When we think of runners, most of us are impress, and rightly so. To run a race…especially a marathon…is an amazing feat. A marathon is 26.2 miles, but do you know why that is? Supposedly, the length of the race is a “tip of the hat” to a man named Pheidippides. According to legend, Pheidippides, an Athenian soldier, witnessed the combined Athenian and Spartan army’s victory over the Persians at Marathon. Then he supposedly ran 26 miles to Athens to deliver the news. When he arrived, he informed the Athenians, and then promptly perished of exhaustion. In his honor, marathon runners run 26.2 miles to remember that amazing feat, hoping not to share his fate in doing so. Another legend claims that the extra 0.2 miles were added during the 1908 Olympics so the race would end in front of Princess Mary’s pavilion. I’m not sure about the addition of the 0.2 miles, but the reality is that Pheidippides ran a lot further than 26 miles in his “death run” to spread the news of victory.
For that reason, the real Pheidippides probably wouldn’t have been impressed with someone who ran just 26.2 miles. That would have been child’s play to him. In reality, Pheidippides ran about 300 miles over the course of two days. It’s no wonder he passed away from exhaustion at the end of such a run. Pheidippides was a hemerodromos, or a military long-distance runner. Basically, he was a courier, but these days couriers use a bicycle or car to carry their messages. Nevertheless, in ancient times, runners were the most efficient way to transmit messages over long distances, but Pheidippides’s legendary run was much, much longer than the average run. In fact, it was a “death run.”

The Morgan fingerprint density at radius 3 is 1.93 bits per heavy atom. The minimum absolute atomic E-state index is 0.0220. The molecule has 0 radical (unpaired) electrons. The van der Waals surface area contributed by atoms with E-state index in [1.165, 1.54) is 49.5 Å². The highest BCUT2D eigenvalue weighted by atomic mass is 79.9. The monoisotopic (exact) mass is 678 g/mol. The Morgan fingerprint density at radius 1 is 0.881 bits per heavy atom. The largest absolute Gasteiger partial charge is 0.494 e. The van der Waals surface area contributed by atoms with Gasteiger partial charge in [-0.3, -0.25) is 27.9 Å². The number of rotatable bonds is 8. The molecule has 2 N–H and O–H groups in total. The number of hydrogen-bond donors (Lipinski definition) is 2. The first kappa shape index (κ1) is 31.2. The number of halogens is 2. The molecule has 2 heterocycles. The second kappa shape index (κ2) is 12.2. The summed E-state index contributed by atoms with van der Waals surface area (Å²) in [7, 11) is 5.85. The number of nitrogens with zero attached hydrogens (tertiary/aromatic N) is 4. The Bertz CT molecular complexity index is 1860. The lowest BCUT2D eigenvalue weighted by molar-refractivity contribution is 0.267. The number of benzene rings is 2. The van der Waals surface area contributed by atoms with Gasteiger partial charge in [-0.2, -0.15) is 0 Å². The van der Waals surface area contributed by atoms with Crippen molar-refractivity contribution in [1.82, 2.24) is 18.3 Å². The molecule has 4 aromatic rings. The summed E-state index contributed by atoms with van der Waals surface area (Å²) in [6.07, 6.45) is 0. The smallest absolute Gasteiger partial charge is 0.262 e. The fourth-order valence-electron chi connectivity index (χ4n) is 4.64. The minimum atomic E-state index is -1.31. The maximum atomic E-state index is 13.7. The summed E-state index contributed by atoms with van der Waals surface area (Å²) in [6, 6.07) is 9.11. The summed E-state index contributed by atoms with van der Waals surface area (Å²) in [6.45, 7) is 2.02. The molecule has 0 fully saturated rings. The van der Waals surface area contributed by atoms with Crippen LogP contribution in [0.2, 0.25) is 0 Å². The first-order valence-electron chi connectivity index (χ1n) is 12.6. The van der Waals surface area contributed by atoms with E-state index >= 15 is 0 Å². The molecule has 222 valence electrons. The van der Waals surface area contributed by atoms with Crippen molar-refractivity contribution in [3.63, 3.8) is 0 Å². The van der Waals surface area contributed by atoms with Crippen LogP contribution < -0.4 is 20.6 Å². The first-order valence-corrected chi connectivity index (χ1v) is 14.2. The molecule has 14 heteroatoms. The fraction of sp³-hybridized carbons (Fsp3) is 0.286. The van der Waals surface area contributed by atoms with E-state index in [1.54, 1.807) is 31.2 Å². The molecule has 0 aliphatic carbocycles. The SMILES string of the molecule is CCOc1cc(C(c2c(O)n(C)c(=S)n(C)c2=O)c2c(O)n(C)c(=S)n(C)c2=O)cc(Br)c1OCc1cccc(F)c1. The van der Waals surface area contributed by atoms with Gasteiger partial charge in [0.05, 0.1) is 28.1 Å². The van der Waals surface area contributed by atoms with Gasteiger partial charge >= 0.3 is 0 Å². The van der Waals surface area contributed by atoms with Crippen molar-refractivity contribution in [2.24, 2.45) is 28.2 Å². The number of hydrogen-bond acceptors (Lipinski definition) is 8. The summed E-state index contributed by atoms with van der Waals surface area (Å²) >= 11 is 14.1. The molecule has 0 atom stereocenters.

The actual task assigned to Pheidippides was to run from Athens to Sparta to ask for more soldiers to be sent. It was a task he carried out, and the Spartans agreed. However, they refused to fight until there was a full moon, as was their battle custom. That was six days away, and would be of no help, since the loss of life by then would be too great. So, Pheidippides turned around and ran back to Athens to inform his superiors of the delay. It reportedly took him two days to cover 300 miles, and it was at the end of this run that Pheidippides expired.